What’s more, even though plastic packaging takes between 100 and 400 years to biodegrade, these measures are yet to be enforced. According to environmental expert, Célestin Nkunzimana:

Il faudrait une conscientisation de masse sur la gestion des bouteilles ou flacons en plastique.

There should be mass-awareness on plastic bottle and container management.

Public trash cans are still a provincial rarity

Public trash cans are still a rarity within the remote neighborhoods of this country’s provinces. Throughout the country, gutters are used as public trash cans, thus becoming blocked by all sorts of solid waste.

The impact of this is evident. Whenever there are periods of intense rainfall, floods are a common occurrence in central Bujumbura Mairie Province. Roads are subsequently inaccessible for pedestrians and vehicles alike.

For Nkunzimana:

Ces inondations sont la conséquence des caniveaux évacuant les eaux des pluies bouchées par toutes sortes de déchets. Ces eaux doivent alors se trouver un chemin si leurs chemins, les caniveaux, sont bouchés.

These floods are a direct consequence of the gutters, which carry away rainwater, being blocked by all sorts of waste. This water must find another route if its original routes, that’s to say the gutters, are blocked.

If this plastic waste is washed away by erosion, it will ultimately end up in Lake Tanganyika. Plastic waste is strewn across the beaches around this lake. For instance, there is a considerable accumulation of plastic waste in Kumase, Ngagara (not far from Lake Tanganyika).

According to the World Bank, the world generates 2 billion tons of municipal solid waste each year. This figure is expected to reach 3.4 billion tons by 2050. In fact, plastic waste accounts for around 51 of the 630 tons of waste generated in Bujumbura Mairie Province every day. However, its management is still of concern today.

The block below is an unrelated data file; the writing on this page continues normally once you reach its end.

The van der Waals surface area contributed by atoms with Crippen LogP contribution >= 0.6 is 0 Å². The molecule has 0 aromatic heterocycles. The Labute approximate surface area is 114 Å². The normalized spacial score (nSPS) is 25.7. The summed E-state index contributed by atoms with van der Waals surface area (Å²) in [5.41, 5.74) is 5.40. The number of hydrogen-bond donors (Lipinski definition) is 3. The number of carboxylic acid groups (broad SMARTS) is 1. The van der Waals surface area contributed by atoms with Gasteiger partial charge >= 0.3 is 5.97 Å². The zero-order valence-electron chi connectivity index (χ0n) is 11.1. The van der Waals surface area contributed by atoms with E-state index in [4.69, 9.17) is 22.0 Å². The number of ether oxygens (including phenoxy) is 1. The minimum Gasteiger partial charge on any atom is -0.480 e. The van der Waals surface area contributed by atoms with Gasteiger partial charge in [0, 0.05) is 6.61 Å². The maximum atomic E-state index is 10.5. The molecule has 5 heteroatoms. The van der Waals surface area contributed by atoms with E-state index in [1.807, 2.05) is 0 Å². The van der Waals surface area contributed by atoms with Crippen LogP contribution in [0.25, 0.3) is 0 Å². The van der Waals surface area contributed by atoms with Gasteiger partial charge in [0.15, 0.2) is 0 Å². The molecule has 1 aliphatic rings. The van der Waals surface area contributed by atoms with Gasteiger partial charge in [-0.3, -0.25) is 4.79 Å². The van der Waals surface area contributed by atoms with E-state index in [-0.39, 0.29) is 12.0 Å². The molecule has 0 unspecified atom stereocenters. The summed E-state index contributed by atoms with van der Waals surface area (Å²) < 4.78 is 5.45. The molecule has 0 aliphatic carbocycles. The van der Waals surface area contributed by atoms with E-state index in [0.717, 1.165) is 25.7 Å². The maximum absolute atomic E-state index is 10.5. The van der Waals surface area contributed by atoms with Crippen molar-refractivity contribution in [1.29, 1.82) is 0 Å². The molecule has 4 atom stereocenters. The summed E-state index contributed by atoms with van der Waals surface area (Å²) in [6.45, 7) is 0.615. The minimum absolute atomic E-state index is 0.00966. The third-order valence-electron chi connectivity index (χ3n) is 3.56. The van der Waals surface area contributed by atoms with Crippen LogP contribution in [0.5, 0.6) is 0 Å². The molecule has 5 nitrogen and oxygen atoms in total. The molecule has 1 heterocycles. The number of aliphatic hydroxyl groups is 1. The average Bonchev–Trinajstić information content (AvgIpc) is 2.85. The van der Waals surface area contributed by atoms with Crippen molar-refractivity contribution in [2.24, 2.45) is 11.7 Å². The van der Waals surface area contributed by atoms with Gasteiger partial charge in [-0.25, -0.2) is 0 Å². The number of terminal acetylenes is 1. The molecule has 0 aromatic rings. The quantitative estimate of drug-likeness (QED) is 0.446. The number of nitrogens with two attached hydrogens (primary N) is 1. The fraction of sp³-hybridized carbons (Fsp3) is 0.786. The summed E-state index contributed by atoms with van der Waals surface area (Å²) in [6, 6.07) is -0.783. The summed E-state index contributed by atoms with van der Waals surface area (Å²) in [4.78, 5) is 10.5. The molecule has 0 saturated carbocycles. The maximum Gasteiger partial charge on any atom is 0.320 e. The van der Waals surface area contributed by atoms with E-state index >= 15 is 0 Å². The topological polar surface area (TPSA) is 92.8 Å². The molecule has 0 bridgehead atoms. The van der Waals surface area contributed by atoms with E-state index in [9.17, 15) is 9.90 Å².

In 2018, former president of Burundi, Pierre Nkurunziza, issued a decree banning the manufacture, import, storage, sale and use of all plastic bags and other packaging. Article 7 of this decree stipulated that:

Les déchets en plastiques, y compris les bouteilles et les flacons en plastiques sont retournés chez les fournisseurs qui en assurent le stockage, le recyclage ou la valorisation.

All plastic waste, including plastic bottles and containers be returned to the supplier for their storage, recycling, or reuse.

However, suppliers do not recover these waste plastic products. They are instead reused in the packaging of liquid products, like palm and cottonseed oil, or juices from other retailers.

Is recovery packaging a cause of serious illness?

According to the Director General of the Burundi Bureau of Standardization and Quality Control (BBN), Severin Sindayikengera:

Si on conserve l'huile de palme dans les flacons de récupération pendant toute une semaine, ce produit tombe en désuétude, parce que ces flacons ne sont pas nettoyés selon les règles d'hygiène.

If palm oil is stored in these recovery containers for a week, this product will go out of date, since these containers are not cleaned in accordance with hygiene standards.

He also said that plastic containers pose certain risks for consumers, depending on the product type. These risks go as far as to include serious illnesses, like cancer.

According to food safety expert, Ir. Désiré Rudaragi:

Les familles qui consomment les produits empaquetés dans les emballages incapables tombent souvent malades. Elles passent ainsi le temps qu'elles nécessitent au travail, à l'hôpital et utilisent les fonds familiaux aux soins médicaux, etc. Somme toute, leurs économies vont decrescendo.

Families who consume products stored in packaging not fit for purpose often fall ill. They thereby spend their time required at work, in hospital. They use family funds for medical treatment, thus gradually using up their savings.

On February 26, 2023, a country-wide ban was imposed on any reuse of recovered packaging. A six-month deadline was granted for packaging modifications. However, the attitudes of Burundian retailers, waiting till the last minute to take action, remain a major challenge.